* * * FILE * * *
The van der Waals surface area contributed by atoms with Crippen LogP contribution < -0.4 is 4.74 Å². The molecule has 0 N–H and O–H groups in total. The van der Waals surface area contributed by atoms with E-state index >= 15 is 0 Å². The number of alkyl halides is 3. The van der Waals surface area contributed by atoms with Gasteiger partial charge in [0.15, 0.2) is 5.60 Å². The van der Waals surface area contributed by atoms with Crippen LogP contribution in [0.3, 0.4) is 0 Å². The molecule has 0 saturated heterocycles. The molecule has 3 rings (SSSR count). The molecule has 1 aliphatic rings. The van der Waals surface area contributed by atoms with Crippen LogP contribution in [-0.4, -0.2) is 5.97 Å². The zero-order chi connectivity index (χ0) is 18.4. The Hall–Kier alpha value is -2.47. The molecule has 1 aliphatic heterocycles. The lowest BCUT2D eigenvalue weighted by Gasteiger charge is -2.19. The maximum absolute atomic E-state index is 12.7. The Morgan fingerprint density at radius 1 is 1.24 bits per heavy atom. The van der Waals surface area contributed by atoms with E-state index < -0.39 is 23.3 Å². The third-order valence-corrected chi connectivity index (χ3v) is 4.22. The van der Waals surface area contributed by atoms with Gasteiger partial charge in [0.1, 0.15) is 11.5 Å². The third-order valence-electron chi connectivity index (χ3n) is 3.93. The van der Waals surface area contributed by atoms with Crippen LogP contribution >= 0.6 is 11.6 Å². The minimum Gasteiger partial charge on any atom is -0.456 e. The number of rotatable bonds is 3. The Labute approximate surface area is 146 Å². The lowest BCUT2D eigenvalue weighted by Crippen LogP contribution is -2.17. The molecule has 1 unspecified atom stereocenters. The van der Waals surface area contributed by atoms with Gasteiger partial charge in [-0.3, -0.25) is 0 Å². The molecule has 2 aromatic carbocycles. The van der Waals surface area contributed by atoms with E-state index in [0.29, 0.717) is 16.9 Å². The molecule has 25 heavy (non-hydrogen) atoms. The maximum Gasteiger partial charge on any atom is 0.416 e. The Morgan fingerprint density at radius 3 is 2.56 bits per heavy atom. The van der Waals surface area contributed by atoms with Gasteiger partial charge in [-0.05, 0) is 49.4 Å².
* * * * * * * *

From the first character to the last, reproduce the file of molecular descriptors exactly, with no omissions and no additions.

The van der Waals surface area contributed by atoms with Crippen LogP contribution < -0.4 is 4.74 Å². The molecule has 0 N–H and O–H groups in total. The van der Waals surface area contributed by atoms with E-state index >= 15 is 0 Å². The number of alkyl halides is 3. The van der Waals surface area contributed by atoms with Gasteiger partial charge in [0.15, 0.2) is 5.60 Å². The van der Waals surface area contributed by atoms with Crippen LogP contribution in [0.3, 0.4) is 0 Å². The molecule has 0 saturated heterocycles. The molecule has 3 rings (SSSR count). The molecule has 1 aliphatic rings. The van der Waals surface area contributed by atoms with Crippen LogP contribution in [-0.4, -0.2) is 5.97 Å². The zero-order chi connectivity index (χ0) is 18.4. The Hall–Kier alpha value is -2.47. The molecule has 1 aliphatic heterocycles. The lowest BCUT2D eigenvalue weighted by Gasteiger charge is -2.19. The maximum absolute atomic E-state index is 12.7. The Morgan fingerprint density at radius 1 is 1.24 bits per heavy atom. The van der Waals surface area contributed by atoms with E-state index < -0.39 is 23.3 Å². The third-order valence-corrected chi connectivity index (χ3v) is 4.22. The van der Waals surface area contributed by atoms with Gasteiger partial charge in [0.1, 0.15) is 11.5 Å². The third-order valence-electron chi connectivity index (χ3n) is 3.93. The van der Waals surface area contributed by atoms with Crippen LogP contribution >= 0.6 is 11.6 Å². The minimum Gasteiger partial charge on any atom is -0.456 e. The number of rotatable bonds is 3. The Labute approximate surface area is 146 Å². The lowest BCUT2D eigenvalue weighted by Crippen LogP contribution is -2.17. The molecule has 1 unspecified atom stereocenters. The van der Waals surface area contributed by atoms with Gasteiger partial charge in [-0.3, -0.25) is 0 Å². The molecule has 2 aromatic carbocycles. The van der Waals surface area contributed by atoms with E-state index in [0.29, 0.717) is 16.9 Å². The molecule has 25 heavy (non-hydrogen) atoms. The maximum Gasteiger partial charge on any atom is 0.416 e. The Morgan fingerprint density at radius 3 is 2.56 bits per heavy atom. The van der Waals surface area contributed by atoms with Gasteiger partial charge in [-0.05, 0) is 49.4 Å².